Codó

The Northeastern Codo region of Brazil, bordering the Atlantic Ocean, is one of the poorest regions in the country. The poverty-level conditions have led to an alarming rise in drug addiction and alcoholism across the region. As a result, many children in the region are victims of abuse or neglect.
Brazil

Northeastern Rural Region

  • Extreme poverty in northeast rural Brazil means resorting to searching through garbage for anything to use or sell. People searching through landfill
  • Children in the Compassion program have the opportunity to grow in every way: mind, body, heart and spirit. Group of children praying
  • Compassion centers ensure that sponsored children receive the educational support they need through tutoring and supplemental classes. Children coloring at a table
  • In drought-affected areas, water is scarce, and families don't have enough for basic hygiene and sanitation. Two kids sitting in a wheelbarrow
  • Sponsored children regularly write to their sponsors. And they are so encouraged when they receive letters back from their sponsors. Girl with photo of her sponsor
  • Compassion centers in northeast rural Brazil are welcoming, safe places where children are free to run, play and just be kids. Children playing soccer
  • Children in the program are blessed to receive balanced, nutritious meals on program activity days. Children in the program are blessed to receive balanced, nutritious meals on program activity days.
 
BRAZIL OVERVIEW

Population

10,631,486

Religion

Roman Catholic

Weather

 
A Glimpse of Poverty in Northeastern Rural Brazil

Codó is a city of 111,000 people in Brazil’s northeastern state of Maranhão, the poorest state in Brazil. The city is in a remote area of the state called the “coconut region.”

Group of boys with their toothbrushes
  • Alcohol abuse and unemployment are rampant in Codó.
  • Stable jobs are rare.
  • Nearly 75 percent of families exist on the equivalent of less than $1.50 per day.
  • Many children suffer from malnutrition.
  • It is common to see young children going naked, as their families simply cannot afford to clothe them.
  • Drug trafficking and violent crime are common.
  • Children are recruited into the drug trade at an early age and they typically consider drug traffickers as heroes.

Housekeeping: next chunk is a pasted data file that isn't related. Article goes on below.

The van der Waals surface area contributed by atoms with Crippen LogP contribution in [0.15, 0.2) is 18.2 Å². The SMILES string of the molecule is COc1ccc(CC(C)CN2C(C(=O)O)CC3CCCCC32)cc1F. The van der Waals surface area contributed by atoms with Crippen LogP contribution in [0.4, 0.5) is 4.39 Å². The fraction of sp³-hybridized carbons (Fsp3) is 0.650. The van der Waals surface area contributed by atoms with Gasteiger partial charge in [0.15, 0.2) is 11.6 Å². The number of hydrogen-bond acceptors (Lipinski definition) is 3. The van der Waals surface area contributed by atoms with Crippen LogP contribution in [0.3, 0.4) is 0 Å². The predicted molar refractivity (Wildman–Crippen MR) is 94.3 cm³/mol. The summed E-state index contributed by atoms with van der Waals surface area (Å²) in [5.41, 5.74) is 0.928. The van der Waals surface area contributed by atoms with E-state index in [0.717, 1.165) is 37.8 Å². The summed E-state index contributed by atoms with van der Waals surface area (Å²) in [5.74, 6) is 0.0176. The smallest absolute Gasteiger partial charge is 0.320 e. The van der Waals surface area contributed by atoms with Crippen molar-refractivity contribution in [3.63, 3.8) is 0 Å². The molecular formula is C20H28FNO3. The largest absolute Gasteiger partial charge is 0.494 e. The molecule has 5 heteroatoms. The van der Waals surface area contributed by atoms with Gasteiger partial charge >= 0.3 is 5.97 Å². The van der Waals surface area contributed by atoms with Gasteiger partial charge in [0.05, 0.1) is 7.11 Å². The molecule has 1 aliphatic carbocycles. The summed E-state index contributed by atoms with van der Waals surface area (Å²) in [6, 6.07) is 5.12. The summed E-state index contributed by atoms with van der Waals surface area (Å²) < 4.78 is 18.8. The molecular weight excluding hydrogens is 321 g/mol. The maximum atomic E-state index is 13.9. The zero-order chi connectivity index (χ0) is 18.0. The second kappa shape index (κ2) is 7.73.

COMMUNITY
Northeastern Rural community
Issues and Concerns
  • Codó has no public transportation system.
  • About 25 percent of the population has no access to electricity or garbage collection services.
  • Seventy percent of homes have no sanitation facilities, except for a hole in the ground behind the house, which serves as a family’s toilet.
  • Families in Codó are typically large.
  • Girls commonly have their first babies at age 13 or 14.
  • Because few mothers have access to adequate medical care, infant mortality is high.
  • A major health concern is the use of clay ovens, which fill homes with smoke that commonly results in chronic respiratory illness.
  • The city’s one public hospital cannot keep up with the population’s medical needs.
Local Needs and Challenges

Housing

Children live in poorly constructed houses, most of which are built with mud, with no locks on the doors.

Sanitation

Most houses in this region lack sanitation. The lack of sanitation is a particular health risk for the city’s children.

Child safety

Parents are stressed, unemployed and do not understand their roles as caregivers. Child neglect and abuse are widespread.

Mothers are often negligent about their children’s care, which in the worst cases results in physical abuse by other caregivers or neighbors.

EDUCATION
Schools and Education

Without public transportation, children in Codó often have to walk several miles to the nearest school.

  • The quality of education is extremely low and their operation is sporadic.
  • Teacher strikes are frequent.
  • More than 61 percent of the city’s people have attended school an average of only two years.
  • More than 47 percent of those age 15 and over are unable to read or write.
At the Compassion Child Development Center

Compassion centers in this region address the influence of drug trafficking and violence by showing children a different path from that offered by their communities considered to be the “normal way.”

Centers teach children and teenagers the evils of engaging in illicit activities and frequently conduct anti-drug campaigns. Children learn that drugs are not the solution to financial or emotional problems.

To combat child neglect and abuse, Compassion centers advocate for child protection and involve staff, parents and children. They raise awareness of how to prevent abuse and what to do when it happens, including which legal mechanisms families should use for help.

What Compassion Sponsorship Provides

In partnership with local churches Compassion is bringing help and hope to children in need in urban Codó, providing them with:

  • regular nutritious meals and snacks
  • health checkups and medical care as needed
  • the support needed to attend school
  • hygiene training
  • encouragement to have a vision for their future, to dream of career possibilities and to develop their skills